The 2020 edition of Celtic Connections has closed after 18 days of “dynamic and creative collaborations”.
The Glasgow festival opened on 16 January with a concert of six new compositions performed by the 85-piece Grit Orchestra.
Highlights included Scotland’s largest puppet – a 10m (33ft) high sea goddess made entirely of recycled materials – processing through the city streets.
About 130,000 people attended more than 300 events during the festival.
Organisers said more than 2,100 artists from around the world had performed at this year’s Celtic Connections.
It was first held in 1994 and is now considered to be one of Europe’s top winter music festivals.
Celtic Connections’ creative producer Donald Shaw said the end of the festival was always a “bittersweet moment”.
“Though it’s sad when the music stops, it’s also great to look back on such a successful event as this one, which has brought together so many talented performers and presented so many dynamic and creative collaborations,” he said.
The new compositions heard at this year’s opening night at the Glasgow Royal Concert Hall were commissioned through a Scottish government fund to mark the 700th anniversary of the Declaration of Arbroath. They included a custom-written contribution from playwright and former Makar, Liz Lochhead.
A “mini-festival” was also held, with a number of concerts, exhibitions and workshops celebrating Scotland’s Year of Coasts and Waters.
Festival organisers said another highlight was the first cross-cultural celebration of women in piping with a gig featuring folk icon Peggy Seeger and sons Calum and Neill MacColl, two shows by American singer-songwriter Anais Mitchell and an “electric performance” by West African supergroup Les Amazones D’Afrique.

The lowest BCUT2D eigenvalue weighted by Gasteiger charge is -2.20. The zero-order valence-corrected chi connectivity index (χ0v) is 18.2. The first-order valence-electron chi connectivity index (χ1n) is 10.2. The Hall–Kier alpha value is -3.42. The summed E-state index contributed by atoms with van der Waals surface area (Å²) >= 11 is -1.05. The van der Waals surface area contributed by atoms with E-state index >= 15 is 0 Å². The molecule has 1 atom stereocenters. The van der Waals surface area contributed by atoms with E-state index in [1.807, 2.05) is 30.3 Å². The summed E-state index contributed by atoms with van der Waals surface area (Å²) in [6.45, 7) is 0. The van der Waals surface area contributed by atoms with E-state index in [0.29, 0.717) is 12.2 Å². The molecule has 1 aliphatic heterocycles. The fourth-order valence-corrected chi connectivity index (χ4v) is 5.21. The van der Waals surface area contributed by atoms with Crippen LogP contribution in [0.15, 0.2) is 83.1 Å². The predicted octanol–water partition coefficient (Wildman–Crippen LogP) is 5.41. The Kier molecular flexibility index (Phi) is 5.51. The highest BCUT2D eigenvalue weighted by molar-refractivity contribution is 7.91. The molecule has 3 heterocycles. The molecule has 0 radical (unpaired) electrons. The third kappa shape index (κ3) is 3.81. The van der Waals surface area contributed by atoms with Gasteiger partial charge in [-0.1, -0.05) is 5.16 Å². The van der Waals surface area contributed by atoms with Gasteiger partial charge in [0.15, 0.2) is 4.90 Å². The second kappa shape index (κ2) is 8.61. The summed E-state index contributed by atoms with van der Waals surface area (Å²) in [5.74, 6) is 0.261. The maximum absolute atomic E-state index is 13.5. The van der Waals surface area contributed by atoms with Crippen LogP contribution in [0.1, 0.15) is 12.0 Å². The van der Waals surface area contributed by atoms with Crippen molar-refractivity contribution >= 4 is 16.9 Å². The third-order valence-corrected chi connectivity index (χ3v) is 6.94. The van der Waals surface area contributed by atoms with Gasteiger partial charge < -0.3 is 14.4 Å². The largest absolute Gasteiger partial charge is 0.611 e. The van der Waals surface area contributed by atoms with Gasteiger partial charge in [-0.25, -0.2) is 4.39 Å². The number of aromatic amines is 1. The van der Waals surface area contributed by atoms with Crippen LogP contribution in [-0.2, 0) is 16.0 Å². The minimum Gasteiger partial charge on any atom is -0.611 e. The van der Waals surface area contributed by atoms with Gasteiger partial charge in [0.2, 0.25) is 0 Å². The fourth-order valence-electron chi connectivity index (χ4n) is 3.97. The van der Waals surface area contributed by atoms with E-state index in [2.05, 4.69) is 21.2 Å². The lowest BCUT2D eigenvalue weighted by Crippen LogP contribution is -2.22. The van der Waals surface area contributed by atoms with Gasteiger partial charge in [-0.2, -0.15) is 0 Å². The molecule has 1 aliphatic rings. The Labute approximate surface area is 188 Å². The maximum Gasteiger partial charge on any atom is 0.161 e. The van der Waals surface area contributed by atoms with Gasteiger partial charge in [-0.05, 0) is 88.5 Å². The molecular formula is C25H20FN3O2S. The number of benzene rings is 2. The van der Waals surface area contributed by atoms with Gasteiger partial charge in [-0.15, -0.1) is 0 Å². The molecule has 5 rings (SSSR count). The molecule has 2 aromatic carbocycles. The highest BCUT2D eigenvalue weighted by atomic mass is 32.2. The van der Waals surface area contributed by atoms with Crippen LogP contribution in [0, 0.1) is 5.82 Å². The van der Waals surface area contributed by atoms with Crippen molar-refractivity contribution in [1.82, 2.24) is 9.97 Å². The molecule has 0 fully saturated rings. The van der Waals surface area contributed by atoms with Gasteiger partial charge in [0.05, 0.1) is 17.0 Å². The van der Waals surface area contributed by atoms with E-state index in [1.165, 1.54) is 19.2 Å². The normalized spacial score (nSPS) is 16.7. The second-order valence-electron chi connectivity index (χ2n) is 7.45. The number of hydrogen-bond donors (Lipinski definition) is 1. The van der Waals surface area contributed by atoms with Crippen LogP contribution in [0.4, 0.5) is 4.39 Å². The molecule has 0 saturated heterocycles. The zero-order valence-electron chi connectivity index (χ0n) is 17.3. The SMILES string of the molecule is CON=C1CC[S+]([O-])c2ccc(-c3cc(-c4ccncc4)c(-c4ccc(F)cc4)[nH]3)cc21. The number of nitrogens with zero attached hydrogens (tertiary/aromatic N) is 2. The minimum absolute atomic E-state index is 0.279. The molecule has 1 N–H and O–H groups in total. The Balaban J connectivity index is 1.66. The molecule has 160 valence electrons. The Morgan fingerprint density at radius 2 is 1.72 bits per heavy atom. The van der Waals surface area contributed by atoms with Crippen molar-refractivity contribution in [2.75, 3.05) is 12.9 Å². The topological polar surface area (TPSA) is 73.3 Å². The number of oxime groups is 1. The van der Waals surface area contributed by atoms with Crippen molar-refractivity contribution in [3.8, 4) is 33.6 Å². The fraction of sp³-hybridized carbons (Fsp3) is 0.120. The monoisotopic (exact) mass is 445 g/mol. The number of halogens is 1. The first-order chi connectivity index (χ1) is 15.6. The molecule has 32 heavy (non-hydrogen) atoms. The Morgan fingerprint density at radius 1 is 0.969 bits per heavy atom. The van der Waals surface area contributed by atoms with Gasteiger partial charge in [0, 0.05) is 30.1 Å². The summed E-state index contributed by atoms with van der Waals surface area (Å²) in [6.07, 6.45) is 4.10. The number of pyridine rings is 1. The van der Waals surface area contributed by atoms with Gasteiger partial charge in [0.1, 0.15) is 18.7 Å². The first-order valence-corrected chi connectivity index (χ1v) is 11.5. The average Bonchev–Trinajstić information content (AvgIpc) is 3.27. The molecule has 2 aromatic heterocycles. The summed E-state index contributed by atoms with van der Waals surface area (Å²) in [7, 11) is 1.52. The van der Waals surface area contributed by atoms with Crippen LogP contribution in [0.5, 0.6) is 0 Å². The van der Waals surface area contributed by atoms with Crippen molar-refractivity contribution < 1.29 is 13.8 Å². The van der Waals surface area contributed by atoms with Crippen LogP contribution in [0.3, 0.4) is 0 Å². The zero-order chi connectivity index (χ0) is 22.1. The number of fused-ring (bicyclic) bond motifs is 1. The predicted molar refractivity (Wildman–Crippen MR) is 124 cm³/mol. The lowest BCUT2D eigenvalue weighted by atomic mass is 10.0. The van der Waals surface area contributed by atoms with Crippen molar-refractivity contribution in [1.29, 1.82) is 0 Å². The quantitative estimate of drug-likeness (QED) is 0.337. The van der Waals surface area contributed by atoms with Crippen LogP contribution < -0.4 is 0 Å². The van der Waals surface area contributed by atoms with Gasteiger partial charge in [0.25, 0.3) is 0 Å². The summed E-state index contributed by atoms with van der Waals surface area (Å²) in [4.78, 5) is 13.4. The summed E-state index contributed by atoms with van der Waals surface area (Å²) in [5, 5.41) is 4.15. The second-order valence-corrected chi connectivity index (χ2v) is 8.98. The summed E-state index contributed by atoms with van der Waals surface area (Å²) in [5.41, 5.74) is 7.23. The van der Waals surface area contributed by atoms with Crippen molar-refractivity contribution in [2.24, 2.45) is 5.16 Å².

The festival drew to a close on Sunday evening with Ali Levack announced as the winner of the BBC Radio Scotland Young Traditional Musician of the Year after a performance from the six finalists.
Alan Morrison, head of music at Creative Scotland, said: “Celtic Connections is a shining example of how culture – and Scotland’s deep and heartfelt traditional culture in particular – can build bridges between people from all over the world.
“This year’s festival took place at a time when political landscapes were shifting around us and artists everywhere were facing up to fresh challenges.
“And yet, over the past three weeks, Celtic Connections has welcomed friends from abroad, introduced Scotland’s rising stars to new audiences, and found a common language in the instruments we play and the songs we sing.”
Next year’s festival is due to take place from 14 January to 31 January.